To a glorious morning, Ethics-Lovers!

1. Bad Alito, Good Alito.  As I briefly noted yesterday (and hopefully will do in detail today), Justice Alito authored an unethical and embarrassing dissent defending a lawyer who deliberately betrayed his client by telling the jury that he had killed someone his client denied killing. Bad Alito. However, the arch-conservative jurist also authored the majority opinion in Murphy v. National Collegiate Athletic Association, in which the SCOTUS majority struck down a virtuous but unconstitutional law, and did so clearly and well.

These are, I think, my favorite Supreme Court opinions, where the Court ignores the motives and objectives of a law and simply rules whether the legislature is allowed to behave like that. I don’t know, but I would guess that most of the majority feel the way I do about organized sports gambling: nothing good can come of it, and a lot of harm is inevitable. One they get the green light, I’m sure that as many states will take over sports gambling for its easy revenue as now prey on its poor, desperate and stupid with their state lottery scams. Everyone involved–sports, fans, athletes, states, the public’s ethical compass—is going to be corrupted by letting the sports betting genie out of its bottle: just watch.

Nevertheless, the Professional and Amateur Sports Protection Act, a 1992  law known as PASPA, should have been struck down decades ago; I’d love to know why it took so long. No, it did NOT ban sports betting, though this is what far too many news reports tell you. Congress can ban sports betting directly if it chooses to, as it is interstate commerce. This isn’t in dispute. What it did in 1992, however, was to order states not to pass laws states have a constitutional right to pass. The distinction matters. From SCOTUS Blog, which is usually the best source for analysis of these things:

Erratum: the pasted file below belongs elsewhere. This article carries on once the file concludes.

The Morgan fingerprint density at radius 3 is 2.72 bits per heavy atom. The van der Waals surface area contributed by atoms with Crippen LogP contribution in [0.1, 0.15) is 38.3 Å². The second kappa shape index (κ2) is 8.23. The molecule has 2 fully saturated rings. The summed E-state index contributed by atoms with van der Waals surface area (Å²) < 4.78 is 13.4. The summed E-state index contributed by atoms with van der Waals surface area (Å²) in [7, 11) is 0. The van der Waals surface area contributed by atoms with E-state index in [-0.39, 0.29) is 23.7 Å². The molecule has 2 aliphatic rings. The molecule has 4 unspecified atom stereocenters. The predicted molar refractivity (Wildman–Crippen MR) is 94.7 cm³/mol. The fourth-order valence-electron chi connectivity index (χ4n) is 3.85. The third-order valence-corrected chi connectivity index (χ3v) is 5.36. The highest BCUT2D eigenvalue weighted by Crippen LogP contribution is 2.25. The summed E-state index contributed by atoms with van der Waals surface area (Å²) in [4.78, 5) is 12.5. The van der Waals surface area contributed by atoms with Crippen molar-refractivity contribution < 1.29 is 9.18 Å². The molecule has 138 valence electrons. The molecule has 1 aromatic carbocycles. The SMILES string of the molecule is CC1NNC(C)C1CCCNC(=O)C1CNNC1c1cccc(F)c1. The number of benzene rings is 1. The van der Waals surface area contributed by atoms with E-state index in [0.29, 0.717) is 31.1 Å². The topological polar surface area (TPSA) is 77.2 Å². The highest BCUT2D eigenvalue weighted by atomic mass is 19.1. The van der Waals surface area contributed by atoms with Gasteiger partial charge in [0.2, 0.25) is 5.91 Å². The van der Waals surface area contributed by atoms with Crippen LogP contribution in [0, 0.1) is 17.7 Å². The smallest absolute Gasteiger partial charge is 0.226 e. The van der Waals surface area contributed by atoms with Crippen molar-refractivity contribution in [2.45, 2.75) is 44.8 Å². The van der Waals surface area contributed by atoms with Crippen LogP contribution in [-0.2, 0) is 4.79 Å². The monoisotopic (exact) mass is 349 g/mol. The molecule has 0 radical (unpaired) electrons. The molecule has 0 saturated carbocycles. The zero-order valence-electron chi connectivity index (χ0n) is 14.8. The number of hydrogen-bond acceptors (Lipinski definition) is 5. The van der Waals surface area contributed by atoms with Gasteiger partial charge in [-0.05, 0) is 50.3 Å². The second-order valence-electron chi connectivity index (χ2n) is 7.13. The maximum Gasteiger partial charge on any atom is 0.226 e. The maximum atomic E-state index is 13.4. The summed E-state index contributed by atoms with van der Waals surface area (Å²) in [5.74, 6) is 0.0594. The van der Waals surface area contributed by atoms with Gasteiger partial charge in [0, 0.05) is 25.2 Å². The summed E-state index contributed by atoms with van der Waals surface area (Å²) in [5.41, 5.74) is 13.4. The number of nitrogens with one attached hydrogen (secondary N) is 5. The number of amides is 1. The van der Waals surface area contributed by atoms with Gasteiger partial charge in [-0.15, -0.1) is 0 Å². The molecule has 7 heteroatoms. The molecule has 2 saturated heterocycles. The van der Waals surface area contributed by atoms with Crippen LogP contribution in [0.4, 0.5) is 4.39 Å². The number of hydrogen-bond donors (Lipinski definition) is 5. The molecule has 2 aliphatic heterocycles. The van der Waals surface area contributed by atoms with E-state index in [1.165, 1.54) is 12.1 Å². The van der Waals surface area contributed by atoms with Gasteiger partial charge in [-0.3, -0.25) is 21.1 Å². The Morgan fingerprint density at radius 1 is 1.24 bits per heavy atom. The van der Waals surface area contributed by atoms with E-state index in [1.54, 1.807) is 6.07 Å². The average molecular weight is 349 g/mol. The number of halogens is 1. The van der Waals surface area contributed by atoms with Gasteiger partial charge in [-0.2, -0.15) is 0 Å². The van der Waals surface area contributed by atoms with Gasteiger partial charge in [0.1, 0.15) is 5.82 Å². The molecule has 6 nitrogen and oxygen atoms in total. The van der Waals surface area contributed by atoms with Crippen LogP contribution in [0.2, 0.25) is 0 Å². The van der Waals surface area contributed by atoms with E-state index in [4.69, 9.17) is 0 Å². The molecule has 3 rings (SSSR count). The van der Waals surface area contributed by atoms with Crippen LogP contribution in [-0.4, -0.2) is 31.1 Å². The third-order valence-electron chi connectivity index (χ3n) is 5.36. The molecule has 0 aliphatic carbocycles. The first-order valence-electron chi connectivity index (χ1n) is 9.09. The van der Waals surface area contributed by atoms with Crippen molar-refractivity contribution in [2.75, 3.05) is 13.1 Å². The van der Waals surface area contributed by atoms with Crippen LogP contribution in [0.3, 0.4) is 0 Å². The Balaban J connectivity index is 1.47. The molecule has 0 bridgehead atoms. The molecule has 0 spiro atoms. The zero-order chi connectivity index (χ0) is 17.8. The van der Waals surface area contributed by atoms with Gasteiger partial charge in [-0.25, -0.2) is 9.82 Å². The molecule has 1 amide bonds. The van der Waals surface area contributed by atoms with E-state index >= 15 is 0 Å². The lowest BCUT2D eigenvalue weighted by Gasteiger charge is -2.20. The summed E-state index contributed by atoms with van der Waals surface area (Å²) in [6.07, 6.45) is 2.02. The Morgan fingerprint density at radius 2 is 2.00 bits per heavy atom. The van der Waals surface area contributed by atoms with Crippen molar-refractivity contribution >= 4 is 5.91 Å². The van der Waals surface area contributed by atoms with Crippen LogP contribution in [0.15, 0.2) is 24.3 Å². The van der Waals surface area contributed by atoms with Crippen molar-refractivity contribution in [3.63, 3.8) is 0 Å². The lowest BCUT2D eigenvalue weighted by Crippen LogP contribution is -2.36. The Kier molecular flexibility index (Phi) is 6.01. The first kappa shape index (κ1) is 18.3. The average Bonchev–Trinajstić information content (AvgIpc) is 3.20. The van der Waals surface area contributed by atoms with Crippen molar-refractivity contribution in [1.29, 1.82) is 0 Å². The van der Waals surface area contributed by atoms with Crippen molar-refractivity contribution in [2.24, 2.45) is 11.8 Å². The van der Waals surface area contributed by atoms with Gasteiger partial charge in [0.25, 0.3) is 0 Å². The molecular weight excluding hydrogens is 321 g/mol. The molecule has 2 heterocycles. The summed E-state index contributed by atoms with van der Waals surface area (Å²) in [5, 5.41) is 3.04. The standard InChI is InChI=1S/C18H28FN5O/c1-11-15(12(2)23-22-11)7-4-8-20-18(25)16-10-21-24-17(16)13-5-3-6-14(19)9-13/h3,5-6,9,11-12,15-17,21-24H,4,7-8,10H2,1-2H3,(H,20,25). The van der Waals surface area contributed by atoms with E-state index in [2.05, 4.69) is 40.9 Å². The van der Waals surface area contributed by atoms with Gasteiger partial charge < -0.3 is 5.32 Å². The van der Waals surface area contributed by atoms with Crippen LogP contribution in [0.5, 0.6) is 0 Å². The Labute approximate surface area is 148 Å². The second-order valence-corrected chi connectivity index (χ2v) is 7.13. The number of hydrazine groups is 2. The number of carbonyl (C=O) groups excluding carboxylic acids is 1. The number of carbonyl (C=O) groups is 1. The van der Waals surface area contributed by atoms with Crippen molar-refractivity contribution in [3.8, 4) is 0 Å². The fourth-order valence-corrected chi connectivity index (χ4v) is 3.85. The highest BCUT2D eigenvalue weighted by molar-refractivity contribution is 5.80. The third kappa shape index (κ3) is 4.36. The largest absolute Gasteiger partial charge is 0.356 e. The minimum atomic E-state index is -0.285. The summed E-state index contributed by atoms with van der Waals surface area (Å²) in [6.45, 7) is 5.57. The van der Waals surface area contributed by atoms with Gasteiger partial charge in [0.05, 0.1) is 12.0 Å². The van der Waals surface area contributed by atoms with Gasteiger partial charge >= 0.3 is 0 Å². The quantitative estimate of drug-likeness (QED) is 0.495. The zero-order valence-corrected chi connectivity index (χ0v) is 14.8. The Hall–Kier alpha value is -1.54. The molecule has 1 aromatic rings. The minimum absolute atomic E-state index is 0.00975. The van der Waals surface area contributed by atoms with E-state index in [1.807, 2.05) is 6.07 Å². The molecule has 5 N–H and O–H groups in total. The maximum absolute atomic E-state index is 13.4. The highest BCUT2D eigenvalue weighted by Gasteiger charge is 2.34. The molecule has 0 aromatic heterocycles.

The 10th Amendment provides that, if the Constitution does not either give a power to the federal government or take that power away from the states, that power is reserved for the states or the people themselves. The Supreme Court has long interpreted this provision to bar the federal government from “commandeering” the states to enforce federal laws or policies. [The] justices ruled that a federal law that bars states from legalizing sports betting violates the anti-commandeering doctrine…

…In a decision by Justice Samuel Alito, the court began by explaining that the “anticommandeering doctrine may sound arcane, but it is simply the expression of a fundamental structural decision incorporated into the Constitution” – “the decision to withhold from Congress the power to issue orders directly to the States.” And that, the majority continued, is exactly the problem with the provision of PASPA that the state challenged, which bars states from authorizing sports gambling: It “unequivocally dictates what a state legislature may and may not do.” “It is as if,” the majority suggested, “federal officers were installed in state legislative chambers and were armed with the authority to stop legislators from voting on any offending proposals. A more direct affront to state sovereignty,” Alito concluded, “is not easy to imagine.”

…The court also rejected the argument, made by the leagues and the federal government, that the PASPA provision barring states from authorizing sports betting does not “commandeer” the states, but instead merely supersedes any state laws that conflict with the provision – a legal doctrine known as pre-emption. Pre-emption, the majority explained, “is based on a federal law that regulates the conduct of private actors,” but here “there is simply no way to understand the provision prohibiting state authorization as anything other than a direct command to the States,” which “is exactly what the anticommandeering rule does not allow.”

Got it.

Good decision. Continue reading

24 Comments

Filed under Around the World, Character, Ethics Alarms Award Nominee, Gender and Sex, Government & Politics, Humor and Satire, Law & Law Enforcement, Professions, Quotes, U.S. Society, War and the Military

Morning Ethics Warm-Up, 4/29/18: White House Correspondents Dinner Edition (And Other Things…)

 

Good Morning!